Creating and maintaining healthy communities around the world are demanding tasks for healthcare providers, governmental agencies, and individual populations. Health is challenged by the presence of disease, environmental conditions, urbanization, violence, socioeconomic disparities, and ever-changing health care delivery systems. More than a decade ago, the Institute of Medicine (IOM) created a paradigm shift in our view of worldwide "health." Rather than the concept of international health (health-related relationships between and among nations), we were asked to define global health as "health problems, issues and concerns that transcend national boundaries, may be influenced by circumstances or experiences in other countries, and are best addressed by cooperative actions and solutions" (IOM, 1997).
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At about the same time, the Sigma Theta Tau International Honor Society of Nursing tried to envision the global contributions of nurses to healthy communities through their Arista series of multinational, multidisciplinary conferences (Dickenson-Hazard, 2004). Arista1 focused on the nursing shortage in the United States and its effects on professional nurse migration; Arista2 and Arista3 focused on nurses and their impact on health worldwide. The Arista conferences identified the following challenges for nursing: (1) differing cultures, values, and beliefs that require us to balance Western medicine and nursing with more traditional approaches; (2) differing, although often surprisingly similar, population-related health needs that reflect changing disease patterns and shifting priorities; and (3) research-related issues. Arista conferences also outlined strategic action areas that encompass (1) creating research models and partnerships, (2) creating opportunities for collaboration and partnerships related to care, (3) identifying mechanisms to increase the availability of human and material resources, (4) enhancing the image of nursing by communicating the value of what we do and the outcomes we achieve, and (5) addressing workforce-related issues such as shortages and imbalance of nurses and migration of nurses from less developed nations to those with education and opportunities perceived as "better."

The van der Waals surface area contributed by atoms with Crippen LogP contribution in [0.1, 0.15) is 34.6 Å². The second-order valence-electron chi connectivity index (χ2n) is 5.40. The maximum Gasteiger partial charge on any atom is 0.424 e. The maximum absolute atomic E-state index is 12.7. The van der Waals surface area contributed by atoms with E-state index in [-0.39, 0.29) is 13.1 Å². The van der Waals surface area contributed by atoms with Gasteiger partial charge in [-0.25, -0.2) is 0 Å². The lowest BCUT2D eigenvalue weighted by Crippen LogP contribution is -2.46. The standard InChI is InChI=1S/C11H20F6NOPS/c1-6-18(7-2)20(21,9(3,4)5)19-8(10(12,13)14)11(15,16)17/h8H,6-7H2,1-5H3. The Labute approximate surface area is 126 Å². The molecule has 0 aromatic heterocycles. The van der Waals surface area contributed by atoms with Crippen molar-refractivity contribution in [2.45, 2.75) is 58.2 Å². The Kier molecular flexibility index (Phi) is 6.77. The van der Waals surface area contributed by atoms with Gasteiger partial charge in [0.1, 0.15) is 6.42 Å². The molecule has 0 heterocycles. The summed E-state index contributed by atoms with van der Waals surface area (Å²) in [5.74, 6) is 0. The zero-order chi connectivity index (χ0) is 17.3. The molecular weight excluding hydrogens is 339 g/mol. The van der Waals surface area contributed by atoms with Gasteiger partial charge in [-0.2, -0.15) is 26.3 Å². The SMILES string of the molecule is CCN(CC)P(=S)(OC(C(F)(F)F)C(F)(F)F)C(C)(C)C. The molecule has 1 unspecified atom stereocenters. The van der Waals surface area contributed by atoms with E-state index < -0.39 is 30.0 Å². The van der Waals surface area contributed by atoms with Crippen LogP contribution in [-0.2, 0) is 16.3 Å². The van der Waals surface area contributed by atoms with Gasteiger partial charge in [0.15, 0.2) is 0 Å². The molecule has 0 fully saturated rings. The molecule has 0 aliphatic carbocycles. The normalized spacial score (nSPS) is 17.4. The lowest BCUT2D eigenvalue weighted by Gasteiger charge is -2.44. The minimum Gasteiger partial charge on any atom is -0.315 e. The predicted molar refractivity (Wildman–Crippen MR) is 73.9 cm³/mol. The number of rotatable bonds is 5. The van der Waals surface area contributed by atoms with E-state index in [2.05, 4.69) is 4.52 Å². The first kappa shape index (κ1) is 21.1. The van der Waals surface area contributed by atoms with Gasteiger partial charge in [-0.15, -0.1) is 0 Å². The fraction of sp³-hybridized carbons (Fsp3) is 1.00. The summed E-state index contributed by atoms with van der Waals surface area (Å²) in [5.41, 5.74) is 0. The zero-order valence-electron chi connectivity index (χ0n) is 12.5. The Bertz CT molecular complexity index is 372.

In this issue of JNN, we feature a number of articles that reflect our commitment to the dissemination of neuroscience nursing knowledge that supports healthy communities worldwide. DiIorio and colleagues publish a timely, and closely related, report of the research priorities facing neuroscience nurses. As part of the work of the Neuroscience Nursing Foundation, these authors outline areas of potential research that address gaps in our current knowledge base; these include disease prevention, health disparities, the development of measurement tools, and collaboration between hospitals and academia as well as symptom management and/or the prevention of secondary conditions. The gaps reflect to a fair degree the action areas identified by the Sigma Theta Tau International Honor Society of Nursing. The authors also consider culture, ethnicity, financial constraints, and the value of nursing care outcomes in this new set of priorities.
Three groups of authors from Canada write about supportive care after stroke (MacIsaac et al.), rehabilitation of women after a traumatic brain injury (Colantonio et al.), and the body of literature that examines qualitative research related to chronic neuromuscular disorders (LaDonna). Each article has explored an area that reflects the new Neuroscience Nursing Foundation priorities and/or the IOM/Arista areas of focus. Braine, a practitioner in the United Kingdom, examines the experience of survivors of brain injuries and those who care for them. Saburi, a nurse researcher from Zimbabwe, examines the stressors faced by those caring for school-age children with epilepsy; she also explores the role of community support in providing this care because "formal" support from the professional healthcare community is often limited. Finally, Okubo describes a Japanese intervention program being used for patients who have prolonged disturbances of conciousness.
The two articles by American authors explore differences in perceived knowledge in civilian and military nurses (Watts et al.)-a potentially growing concern for U.S. healthcare providers in light of the number of returning veterans who have sustained neurologic injuries in recent wars-and a preintervention and postintervention study (Frey & Ramsberger) that examines nurses' implementation of a dysphagia protocol. Again, both of these articles have added to our understanding of symptom management, prevention of secondary complications, and possible health disparities.
The world is a small place today. We care for patients here in the United States who face many of the same health issues as their global counterparts. The authors who publish with us this month are examples of the ways in which nurses and nursing research can advance global healthcare. Kudos.